Delta Air Lines comes to the rescue of passengers who feel that their blood pressure increases each time the seat in front of them folds completely.
Starting this weekend, the airline is reducing tilt economy seats by 4 to 2 inches on all of its 62 domestic A320 aircraft. The tilt of the seat will increase from 5½ inches to 3½ inches in business class. It will take about two months to adjust the entire fleet.
"It's not about adding seats or removing anything," said Savannah Huddleston, a spokeswoman for the airline. "It's about customer comfort."
The Delta A320s are primarily used on popular commercial lines that fly one or two hours in the US, and the reduction in seat tilt is intended to prevent travelers from bowing suddenly and disturbing laptops. passengers sitting behind them. As many business travelers know, a fully tilted seat can mean the end of the ability to work.
The reduced tilt, which the airline claims to be only testing, is a potentially risky move for Delta. Travelers tend to have strong opinions about reclining seats. Some have the feeling of having paid the spot and therefore have the right to bow completely. On the other side of the aisle are passengers who regard the recliners as coarse and who feel that a fully inclined seat invades their personal space.
Huddleston said the reduced tilt would allow business passengers to do several tasks at once, allow them to work, watch entertainment shows in their seats and have a drink. The Airbus A320 fleet was chosen because these planes are frequented by business travelers who do not tend to bow completely or take a nap.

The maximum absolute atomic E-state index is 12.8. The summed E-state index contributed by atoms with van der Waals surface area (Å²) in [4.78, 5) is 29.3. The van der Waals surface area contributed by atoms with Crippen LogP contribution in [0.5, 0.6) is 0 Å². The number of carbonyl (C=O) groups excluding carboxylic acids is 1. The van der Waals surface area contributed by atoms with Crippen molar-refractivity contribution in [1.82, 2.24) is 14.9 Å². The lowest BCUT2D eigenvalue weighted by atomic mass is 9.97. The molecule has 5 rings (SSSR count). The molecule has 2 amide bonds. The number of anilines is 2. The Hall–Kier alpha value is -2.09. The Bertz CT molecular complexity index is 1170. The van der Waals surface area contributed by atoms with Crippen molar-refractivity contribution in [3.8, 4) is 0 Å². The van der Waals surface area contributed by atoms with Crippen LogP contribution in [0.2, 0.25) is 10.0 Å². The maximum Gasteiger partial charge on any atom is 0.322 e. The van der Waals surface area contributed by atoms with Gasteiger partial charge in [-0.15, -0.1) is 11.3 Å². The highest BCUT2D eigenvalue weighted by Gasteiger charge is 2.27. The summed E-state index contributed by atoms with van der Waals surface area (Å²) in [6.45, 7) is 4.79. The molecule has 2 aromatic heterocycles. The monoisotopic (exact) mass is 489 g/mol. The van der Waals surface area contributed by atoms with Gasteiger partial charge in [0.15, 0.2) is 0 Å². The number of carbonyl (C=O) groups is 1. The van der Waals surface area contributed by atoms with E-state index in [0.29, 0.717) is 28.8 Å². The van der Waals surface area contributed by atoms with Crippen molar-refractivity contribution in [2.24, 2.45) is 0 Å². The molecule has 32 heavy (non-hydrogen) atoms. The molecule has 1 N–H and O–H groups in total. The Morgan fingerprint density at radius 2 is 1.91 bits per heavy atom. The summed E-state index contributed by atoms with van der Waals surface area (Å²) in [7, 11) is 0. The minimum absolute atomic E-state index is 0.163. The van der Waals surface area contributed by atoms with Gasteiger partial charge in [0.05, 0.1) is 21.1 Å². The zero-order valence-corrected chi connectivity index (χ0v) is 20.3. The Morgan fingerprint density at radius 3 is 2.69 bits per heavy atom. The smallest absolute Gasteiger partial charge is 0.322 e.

"There has long been a debate among frequent travelers [about whether] flyers should have the right to bow or not, "said Scott Mayerowitz, managing editor of The Guy Guy's travel website. "Delta appears here to try to find a balance between those of us who want a little space to work and those who want to take a nap."
Last week, Delta was named the country's best airline by the airline's quality report, an annual survey conducted by the nation's top airlines, which beat all previous Alaska Airlines.
"Delta has tried to differentiate itself from other airlines by stating that some frequent passengers would pay more for a slightly better experience," Mayerowitz said. "That's why, for example, seatback TVs are kept when other airlines pull them out. At first glance, it's hard to see how this would benefit passengers, but given Delta's recent track record, it may be an improvement. "